Let me tell you about Maureen. Maureen got in touch last week to thank me for presenting her with a ‘lifetime opportunity’ following her involvement as a volunteer when the much-loved giants returned to Liverpool for the last time in 2018.
Maureen was a volunteer for all three of the giants’ visits and summed up her feelings as an ‘unbelievable privilege’ that left her in ‘total awe every minute of every day of every visit to Liverpool.’
The genuine love Maureen has for Liverpool was clear and I was moved to hear about the positive impact volunteering had made on her life. But it is she that deserves the thanks.
I went on to learn that since Maureen’s retirement in 2008, she has generously given her time, energy and enthusiasm to several events and organisations in Liverpool such as the ‘A’ Team at Radio Merseyside and City Stars.
So many of us love attending the great events that are staged year-round it the city, but few of us think about the people working hard behind the scenes to ensure their smooth running. So thank you Maureen. We are very lucky to have you and the many other volunteers that make our world-class events the huge success that they are.
This prompted me to reflect further on 2018 and what a game-changing year it was for Liverpool. It’s hard to believe it marked an entire 10 years since we were awarded European Capital of Culture and our extraordinary cultural scene was brought before an international audience.
Looking back over those 10 years, the city’s cultural scene has gone from strength to strength. 2018 saw record numbers of visitors flocking to Liverpool as we sang, danced and celebrated this anniversary through a series of vibrant events. As a city of creators, musicians and artists, our rich and diverse community was reflected in the events we staged, from local, home-grown talent to global icons.
But we don’t just hold these events for their own sake. The benefits are far-reaching and despite the appalling hand we have been dealt by central government, I believe it is our responsibility to protect, preserve and champion this cultural legacy that is the beating heart and soul of our city.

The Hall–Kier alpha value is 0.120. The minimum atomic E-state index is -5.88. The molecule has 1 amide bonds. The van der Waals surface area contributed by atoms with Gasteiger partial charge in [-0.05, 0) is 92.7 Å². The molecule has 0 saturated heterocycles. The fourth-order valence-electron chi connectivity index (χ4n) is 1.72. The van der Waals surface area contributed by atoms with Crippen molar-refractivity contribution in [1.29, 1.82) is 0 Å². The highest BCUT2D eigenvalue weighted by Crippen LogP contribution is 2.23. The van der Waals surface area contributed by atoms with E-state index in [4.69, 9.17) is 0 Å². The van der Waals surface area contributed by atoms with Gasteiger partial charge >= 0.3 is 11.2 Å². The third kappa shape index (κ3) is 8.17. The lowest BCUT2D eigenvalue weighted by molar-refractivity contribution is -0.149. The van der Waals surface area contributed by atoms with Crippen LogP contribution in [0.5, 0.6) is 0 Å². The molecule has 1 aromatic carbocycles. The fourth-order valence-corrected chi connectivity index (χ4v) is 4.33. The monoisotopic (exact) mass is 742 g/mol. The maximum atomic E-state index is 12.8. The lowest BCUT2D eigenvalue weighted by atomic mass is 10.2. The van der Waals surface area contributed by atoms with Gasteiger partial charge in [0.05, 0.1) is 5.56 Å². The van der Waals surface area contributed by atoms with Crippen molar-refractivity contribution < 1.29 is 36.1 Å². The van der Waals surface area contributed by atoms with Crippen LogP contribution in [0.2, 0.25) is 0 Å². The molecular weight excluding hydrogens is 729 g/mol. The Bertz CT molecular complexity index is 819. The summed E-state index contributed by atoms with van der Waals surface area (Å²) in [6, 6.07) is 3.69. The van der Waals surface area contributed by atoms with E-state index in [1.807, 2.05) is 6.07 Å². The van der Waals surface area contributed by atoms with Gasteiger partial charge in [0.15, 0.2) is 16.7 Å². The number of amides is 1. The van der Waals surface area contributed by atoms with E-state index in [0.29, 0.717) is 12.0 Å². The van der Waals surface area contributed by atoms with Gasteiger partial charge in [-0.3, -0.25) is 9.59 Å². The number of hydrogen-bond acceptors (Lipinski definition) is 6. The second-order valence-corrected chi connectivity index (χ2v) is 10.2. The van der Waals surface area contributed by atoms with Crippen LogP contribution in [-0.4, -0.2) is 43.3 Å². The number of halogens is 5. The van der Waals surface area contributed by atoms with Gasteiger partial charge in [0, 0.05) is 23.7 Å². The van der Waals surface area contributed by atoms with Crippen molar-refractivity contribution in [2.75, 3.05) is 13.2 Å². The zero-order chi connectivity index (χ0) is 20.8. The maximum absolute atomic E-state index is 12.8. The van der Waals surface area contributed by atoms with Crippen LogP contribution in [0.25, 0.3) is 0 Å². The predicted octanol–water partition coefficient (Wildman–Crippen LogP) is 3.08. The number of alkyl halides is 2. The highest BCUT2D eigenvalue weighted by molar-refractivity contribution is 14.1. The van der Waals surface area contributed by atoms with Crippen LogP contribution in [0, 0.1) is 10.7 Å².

Economically, the cultural events held in the city last year delivered an impressive boost of £85 million as we welcomed 2.2million visitors. This figure quadrupled the 2017 figure year and a ripple effect was felt throughout the city in our hotels, shops, restaurants and attractions.
35,000 people are now employed in Liverpool’s tourism and hospitality sector, and I’m sure you will have all heard the news last week that Liverpool is now the second fastest growing city in the country for jobs. Again, this is the economic benefit that comes from championing our cultural offering.
Showcasing these events also sets us on a national and international stage. The number of overseas visitors coming to Liverpool has risen by a quarter in just one year, 40million people alone watched the final giants spectacular on TV in the UK and on NBC America. From the giants to the round-the-world clipper race and our famous football teams, Liverpool is now synonymous with showcasing world-class events.
But the reason we put on cultural events runs deeper than the economic benefit alone – it is because people matter in a city like ours. They have a hugely positive impact on the communities of our city who support and get involved, an impact which stays with people long after the event has packed away. These events feed into our shared identity and offer opportunities to feel connected and inspired – because in Liverpool, culture is inclusive, vibrant and within reach of everyone.
I’ve always said that our greatest asset is our people and the one thing that stands out to all our visitors is the warm welcome they receive when they come to Liverpool. It’s what sets us apart from every other city in the world and is testimony to all of you. As we move forward in 2019, I’m excited by the countless new and returning events that will continue to position Liverpool as one of the most exciting cities, not only in the UK but across the globe.